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When the going gets rough - tyres and track surfaces 24 Jul 2008

Tyre Marks Formula One Testing, Day Two, Barcelona, Spain, 02 February 2008 Nick Heidfeld (GER) BMW Sauber F1.08; Jarno Trulli (ITA) Toyota TF108 and Nico Rosberg (GER) Williams FW30 run wide.
Formula One World Championship, Rd 3, Bahrain Grand Prix, Race, Bahrain International Circuit, Bahrain, Sunday, 6 April 2008 Hirohide Hamashima (JPN) Bridgestone Technical Director.
Formula One World Championship, Rd15, Japanese Grand Prix, Race Day, Fuji Speedway, Fuji, Japan, Sunday, 30 September 2007 Bridgestone engineer takes a track temperature reading.
Formula One World Championship, Rd 9, British Grand Prix, Practice Day, Silverstone, England, Friday, 4 July 2008 Fernando Alonso (ESP) Renault R28 and Kimi Raikkonen (FIN) Ferrari F2008 battle for position.
Formula One World Championship, Rd 9, British Grand Prix, Race, Silverstone, England, Sunday, 6 July 2008

Formula One tyre suppliers Bridgestone have a very big part to play in how much grip drivers have at their disposal in a Grand Prix, but there is one aspect where grip is out of Bridgestone’s hands, and that relates to the track surface.

During the course of this season, Formula One visits 18 tracks, each of which has its own distinctive surface. From the public roads of Monaco, to the dedicated motorsport surfaces of the permanent circuits, each has its trademark fingerprint.

“There are many different surfaces encountered at race tracks around the world,” says Bridgestone Motorsport’s Director of Motorsport Tyre Development, Hirohide Hamashima. “For example, public roads which are also used as race tracks have different design considerations from tracks which are dedicated motorsport facilities.”

The circuits that Bridgestone visit vary in many ways, and the make-up of the track surface can be very different.

“Track surfaces are predominantly asphalt, although we do see concrete at some motorsport venues around the world,” says Hamashima.

Two main track factors determine the allocation of tyre compound for a circuit: the layout and the roughness of the track surface.

“Layouts obviously vary a lot and the differences can easily be seen.” says Hamashima. “However, there is a big difference between the extremes of the smoother surface circuits we visit, such as Monaco and Montreal, and the more abrasive circuits such as Silverstone and Barcelona.”

Track surface is not a constant, and over the years, the track can change as it ages.

“As a track gets older, different things happen,” explains Hamashima. “For example, the colour of tarmac can often fade, so a new track is more black than an older surface, and the darker surface attracts heat from the sun more than a lighter surface.

“If a track is used frequently, the surface becomes smoother, but also the bitumen gets worn away bringing the stones to the surface so it can be difficult to predict exactly how we will find the surface when we visit a circuit.”

Bridgestone’s tyre engineers scan the track surface at a number of points early in the race weekend so they can analyse the surface, and see how it has changed from previous seasons.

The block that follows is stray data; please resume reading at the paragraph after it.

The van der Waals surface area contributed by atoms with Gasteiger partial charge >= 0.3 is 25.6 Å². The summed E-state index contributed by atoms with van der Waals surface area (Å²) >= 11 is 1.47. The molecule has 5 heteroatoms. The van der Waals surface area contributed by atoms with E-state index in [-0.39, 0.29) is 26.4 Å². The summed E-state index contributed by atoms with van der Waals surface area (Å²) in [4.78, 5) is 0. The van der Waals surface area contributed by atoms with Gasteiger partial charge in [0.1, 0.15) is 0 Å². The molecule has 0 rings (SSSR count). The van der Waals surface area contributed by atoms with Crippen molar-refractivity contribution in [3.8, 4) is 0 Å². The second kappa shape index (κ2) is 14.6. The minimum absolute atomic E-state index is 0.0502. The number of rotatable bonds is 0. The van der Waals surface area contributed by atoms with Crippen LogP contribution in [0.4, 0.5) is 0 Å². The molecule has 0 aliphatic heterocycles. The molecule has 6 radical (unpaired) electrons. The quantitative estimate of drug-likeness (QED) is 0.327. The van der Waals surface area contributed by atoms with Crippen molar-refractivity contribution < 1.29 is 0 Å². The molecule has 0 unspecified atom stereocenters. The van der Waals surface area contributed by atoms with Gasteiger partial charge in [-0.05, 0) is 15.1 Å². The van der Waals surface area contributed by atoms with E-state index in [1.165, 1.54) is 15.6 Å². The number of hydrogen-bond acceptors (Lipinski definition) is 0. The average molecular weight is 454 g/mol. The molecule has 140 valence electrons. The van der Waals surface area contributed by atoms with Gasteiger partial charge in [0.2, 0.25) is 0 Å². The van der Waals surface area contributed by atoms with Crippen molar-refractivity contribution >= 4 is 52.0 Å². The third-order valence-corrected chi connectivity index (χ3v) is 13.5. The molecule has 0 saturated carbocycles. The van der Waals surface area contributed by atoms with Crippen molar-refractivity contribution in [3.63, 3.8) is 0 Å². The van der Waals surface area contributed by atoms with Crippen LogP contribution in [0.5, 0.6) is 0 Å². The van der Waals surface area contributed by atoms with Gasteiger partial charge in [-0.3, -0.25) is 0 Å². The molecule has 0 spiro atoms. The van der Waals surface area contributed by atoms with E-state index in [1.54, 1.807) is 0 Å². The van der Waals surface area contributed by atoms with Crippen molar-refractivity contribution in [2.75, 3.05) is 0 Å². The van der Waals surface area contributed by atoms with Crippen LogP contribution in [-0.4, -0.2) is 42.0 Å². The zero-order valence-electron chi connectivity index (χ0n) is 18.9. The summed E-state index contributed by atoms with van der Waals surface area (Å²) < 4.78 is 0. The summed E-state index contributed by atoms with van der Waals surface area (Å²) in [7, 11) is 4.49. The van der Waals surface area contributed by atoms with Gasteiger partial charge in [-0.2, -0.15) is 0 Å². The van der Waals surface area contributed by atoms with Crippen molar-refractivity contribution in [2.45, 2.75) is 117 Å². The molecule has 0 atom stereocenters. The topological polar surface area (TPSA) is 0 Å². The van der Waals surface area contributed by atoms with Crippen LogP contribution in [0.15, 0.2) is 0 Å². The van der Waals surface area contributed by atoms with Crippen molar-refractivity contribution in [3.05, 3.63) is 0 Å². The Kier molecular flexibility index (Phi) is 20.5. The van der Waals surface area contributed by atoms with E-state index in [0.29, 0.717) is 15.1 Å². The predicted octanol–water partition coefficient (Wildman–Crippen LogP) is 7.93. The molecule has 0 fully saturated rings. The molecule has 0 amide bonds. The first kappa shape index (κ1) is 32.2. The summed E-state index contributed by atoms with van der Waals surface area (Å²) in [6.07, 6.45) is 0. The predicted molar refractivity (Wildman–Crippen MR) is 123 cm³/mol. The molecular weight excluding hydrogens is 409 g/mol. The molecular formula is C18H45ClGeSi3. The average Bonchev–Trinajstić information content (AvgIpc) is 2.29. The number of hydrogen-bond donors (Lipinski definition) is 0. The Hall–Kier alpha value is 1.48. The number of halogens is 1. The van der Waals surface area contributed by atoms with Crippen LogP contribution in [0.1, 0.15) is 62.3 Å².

Over the course of a race weekend the track surface changes as rubber goes down. “Early in a Grand Prix weekend a track surface usually has less grip than it will have after Formula One cars have been running on it. We call the track surface ‘green’ before it has rubbered-in,” explains Hamashima.

“Some tracks get a lot of motorsport use and the change over a race weekend with these circuits is less extreme than at a track which is seldom used. When the track does not get a lot of use we see a more dramatic change of grip level provided by the track over the race weekend.”

Of course, tracks do get resurfaced, and some more than others.

“When a track is resurfaced there are a number of issues,” says Hamashima. “If the track has been resurfaced in its entirety, we have to analyse the new surface and sometimes this means a change in our thinking when approaching that circuit.”

A freshly laid track often still has oils coming out of it, which presents a slippery surface when it is initially used, especially if it rains.

Tracks are not always resurfaced in their entirety however. “We often see circuits which have certain parts resurfaced, the most extreme example of this being the Montreal track recently, where track problems meant the hairpin was resurfaced after qualifying on Saturday, before Sunday’s race,” says Hamashima. “We do not see this often.”

Unless the different types of track surface differ dramatically, two or more surfaces over the course of a lap do not present a big challenge for Bridgestone’s tyres, but for the drivers the opposite can be true.

“Where there are different surfaces over the course of a lap, a driver has to be very vigilant as the grip levels will vary, and this can make for an interesting time behind the wheel,” says Hamashima.

Another area related to track surface is when the heavens open and rain falls. “In the wet there are a number of different track surface considerations,” says Hamashima. “Some surfaces give more grip than others when they are wet, and the amount of water drainage a surface allows has a big influence on which tyre can be used, and how well that tyre performs.”